The value of an upset employee
By Mel Kleiman
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While every cloud has a silver lining, it can be hard to discern when the cloud is an upset employee. When you’re dealing with employees, inevitably some will feel misunderstood, wrongly judged or have their feelings hurt — and responding appropriately to strong negative emotions can be a challenge.
When employees do air their grievances, you actually owe them a debt of gratitude because frustrated employees have three choices:
Only the first option gives you the opportunity to remedy the situation.
- They can speak up
- They can let things simmer inside while their work suffers
- They can start planning their exit strategy
Your first instinct might be to try to determine if the employee's anger is justified, but you'd be wise to realize the reason he is angry is not the issue. You are hearing the employee's perception and experience, and that is all that matters to him.
This is when you have the opportunity to either turn these employees into allies, lose them or — even worse — turn them off but keep them on the payroll. So, don't take these situations personally and don't blow the opportunity to win these relationships back. Here are some suggestions:
Follow these simple steps to turn an unhappy employee into an engaged employee and improve the way things get done to boot. How's that for a silver lining?
- Thank them for their feedback. Let them know the time, energy (and probably courage), it took to let you know about the situation is of great value.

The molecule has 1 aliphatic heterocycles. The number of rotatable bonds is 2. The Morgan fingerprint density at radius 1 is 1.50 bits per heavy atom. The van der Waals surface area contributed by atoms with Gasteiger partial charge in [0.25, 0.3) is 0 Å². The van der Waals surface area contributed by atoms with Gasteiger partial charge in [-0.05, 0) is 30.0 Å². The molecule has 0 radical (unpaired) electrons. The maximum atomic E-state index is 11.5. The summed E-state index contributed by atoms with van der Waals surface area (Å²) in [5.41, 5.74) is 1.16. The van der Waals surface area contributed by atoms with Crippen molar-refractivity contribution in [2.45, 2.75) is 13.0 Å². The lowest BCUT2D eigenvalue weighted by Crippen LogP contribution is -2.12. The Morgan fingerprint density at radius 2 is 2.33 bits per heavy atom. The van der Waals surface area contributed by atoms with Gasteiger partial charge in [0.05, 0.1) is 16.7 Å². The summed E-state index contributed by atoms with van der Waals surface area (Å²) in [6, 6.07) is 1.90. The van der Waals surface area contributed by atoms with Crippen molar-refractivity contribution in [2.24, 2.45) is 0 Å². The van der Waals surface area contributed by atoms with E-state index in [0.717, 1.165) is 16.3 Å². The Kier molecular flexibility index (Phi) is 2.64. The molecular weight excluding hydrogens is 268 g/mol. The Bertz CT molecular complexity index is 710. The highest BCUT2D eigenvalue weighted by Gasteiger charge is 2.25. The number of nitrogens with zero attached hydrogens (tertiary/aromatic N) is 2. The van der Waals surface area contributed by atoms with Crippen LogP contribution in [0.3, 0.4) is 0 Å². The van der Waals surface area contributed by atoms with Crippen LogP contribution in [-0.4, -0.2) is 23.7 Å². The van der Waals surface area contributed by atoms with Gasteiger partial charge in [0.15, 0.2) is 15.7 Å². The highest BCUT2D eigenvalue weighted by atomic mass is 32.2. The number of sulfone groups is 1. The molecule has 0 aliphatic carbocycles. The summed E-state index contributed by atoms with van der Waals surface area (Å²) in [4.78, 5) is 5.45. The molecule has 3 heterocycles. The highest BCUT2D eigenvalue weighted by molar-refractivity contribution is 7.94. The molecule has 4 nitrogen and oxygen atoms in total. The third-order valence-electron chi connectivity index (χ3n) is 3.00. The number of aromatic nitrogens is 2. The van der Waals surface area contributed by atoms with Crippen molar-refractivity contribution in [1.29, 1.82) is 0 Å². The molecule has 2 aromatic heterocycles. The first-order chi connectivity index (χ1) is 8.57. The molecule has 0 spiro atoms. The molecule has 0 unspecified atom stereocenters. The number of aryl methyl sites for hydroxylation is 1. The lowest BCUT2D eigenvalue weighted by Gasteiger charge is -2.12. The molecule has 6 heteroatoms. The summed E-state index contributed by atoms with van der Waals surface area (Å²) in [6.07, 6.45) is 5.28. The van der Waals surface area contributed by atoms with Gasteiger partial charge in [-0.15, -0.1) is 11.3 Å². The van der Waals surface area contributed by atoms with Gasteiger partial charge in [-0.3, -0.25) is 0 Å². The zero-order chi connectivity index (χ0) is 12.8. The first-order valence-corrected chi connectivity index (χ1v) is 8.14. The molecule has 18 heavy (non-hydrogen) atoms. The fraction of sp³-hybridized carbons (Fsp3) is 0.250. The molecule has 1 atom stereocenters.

- Empathize with their frustration. They want to be understood, and they want to feel justified in their beliefs. This doesn't require a long, drawn-out discussion. Saying something like: "I can imagine how frustrating this must have been for you" will do. Be sure to be genuine about this or you will sound patronizing.
- Ask for the details. Ask them to outline what led up to their displeasure. Assure them that you will look into the details of what happened and, the more information they can provide, the more quickly you will to be able offer a remedy.
- Apologize. Not just a quick "I'm sorry," but an honest apology for the frustration they have experienced. Think of it this way, they are helping you improve your business. Let them know, in a genuine way, you're sorry for the inconvenience, displeasure or discomfort they experienced.
- Take action. What are you going to do about it? Your next action will be what the employee remembers. What will it take to win back the employee's trust?
- Follow up. Be sure to say, "I'll follow up with you in (timeframe) to make sure we get this right and it doesn't happen again." After you come up with a solution, it's time to check back to be sure they are now satisfied (and, consequently, once again delighted to be working for you).
Mel Kleiman is a speaker, consultant and author on strategies for hiring and retaining the best employees. He is one of only 650 speakers worldwide to have earned the prestigious Certified Speaking Professional designation and the president of Humetrics, a developer of recruiting, selection and retention systems and tools. Mel has written five books, including The 5 Firsts: A Simple System to Onboard and Engage Top Talent and publishes a regular blog.